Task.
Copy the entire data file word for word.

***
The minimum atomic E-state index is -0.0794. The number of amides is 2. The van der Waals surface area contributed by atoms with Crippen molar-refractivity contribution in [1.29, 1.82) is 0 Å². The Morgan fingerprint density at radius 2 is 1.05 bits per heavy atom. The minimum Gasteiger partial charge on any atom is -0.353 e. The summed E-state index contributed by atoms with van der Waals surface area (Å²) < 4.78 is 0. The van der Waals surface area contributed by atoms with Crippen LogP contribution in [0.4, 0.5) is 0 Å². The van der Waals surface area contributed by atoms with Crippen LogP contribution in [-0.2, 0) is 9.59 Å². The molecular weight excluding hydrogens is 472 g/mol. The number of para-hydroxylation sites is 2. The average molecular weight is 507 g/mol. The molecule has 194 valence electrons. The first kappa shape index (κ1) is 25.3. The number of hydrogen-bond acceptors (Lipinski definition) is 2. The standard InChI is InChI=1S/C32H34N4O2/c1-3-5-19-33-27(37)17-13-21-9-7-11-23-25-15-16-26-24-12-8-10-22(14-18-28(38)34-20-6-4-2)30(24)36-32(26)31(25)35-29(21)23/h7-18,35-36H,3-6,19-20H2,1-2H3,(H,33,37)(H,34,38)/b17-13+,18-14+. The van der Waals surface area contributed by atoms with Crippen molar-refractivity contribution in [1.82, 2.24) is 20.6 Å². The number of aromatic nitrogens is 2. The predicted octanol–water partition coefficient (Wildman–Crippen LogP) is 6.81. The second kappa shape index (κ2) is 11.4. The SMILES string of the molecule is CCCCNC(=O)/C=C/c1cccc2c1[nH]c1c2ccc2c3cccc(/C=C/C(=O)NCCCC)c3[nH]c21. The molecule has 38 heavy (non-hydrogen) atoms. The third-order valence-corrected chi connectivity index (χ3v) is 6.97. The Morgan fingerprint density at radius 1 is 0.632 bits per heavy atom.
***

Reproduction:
The minimum atomic E-state index is -0.0794. The number of amides is 2. The van der Waals surface area contributed by atoms with Crippen molar-refractivity contribution in [1.29, 1.82) is 0 Å². The Morgan fingerprint density at radius 2 is 1.05 bits per heavy atom. The minimum Gasteiger partial charge on any atom is -0.353 e. The summed E-state index contributed by atoms with van der Waals surface area (Å²) < 4.78 is 0. The van der Waals surface area contributed by atoms with Crippen LogP contribution in [0.4, 0.5) is 0 Å². The van der Waals surface area contributed by atoms with Crippen LogP contribution in [-0.2, 0) is 9.59 Å². The molecular weight excluding hydrogens is 472 g/mol. The number of para-hydroxylation sites is 2. The average molecular weight is 507 g/mol. The molecule has 194 valence electrons. The first kappa shape index (κ1) is 25.3. The number of hydrogen-bond acceptors (Lipinski definition) is 2. The standard InChI is InChI=1S/C32H34N4O2/c1-3-5-19-33-27(37)17-13-21-9-7-11-23-25-15-16-26-24-12-8-10-22(14-18-28(38)34-20-6-4-2)30(24)36-32(26)31(25)35-29(21)23/h7-18,35-36H,3-6,19-20H2,1-2H3,(H,33,37)(H,34,38)/b17-13+,18-14+. The van der Waals surface area contributed by atoms with Crippen molar-refractivity contribution in [1.82, 2.24) is 20.6 Å². The number of aromatic nitrogens is 2. The predicted octanol–water partition coefficient (Wildman–Crippen LogP) is 6.81. The second kappa shape index (κ2) is 11.4. The SMILES string of the molecule is CCCCNC(=O)/C=C/c1cccc2c1[nH]c1c2ccc2c3cccc(/C=C/C(=O)NCCCC)c3[nH]c21. The molecule has 38 heavy (non-hydrogen) atoms. The third-order valence-corrected chi connectivity index (χ3v) is 6.97. The Morgan fingerprint density at radius 1 is 0.632 bits per heavy atom.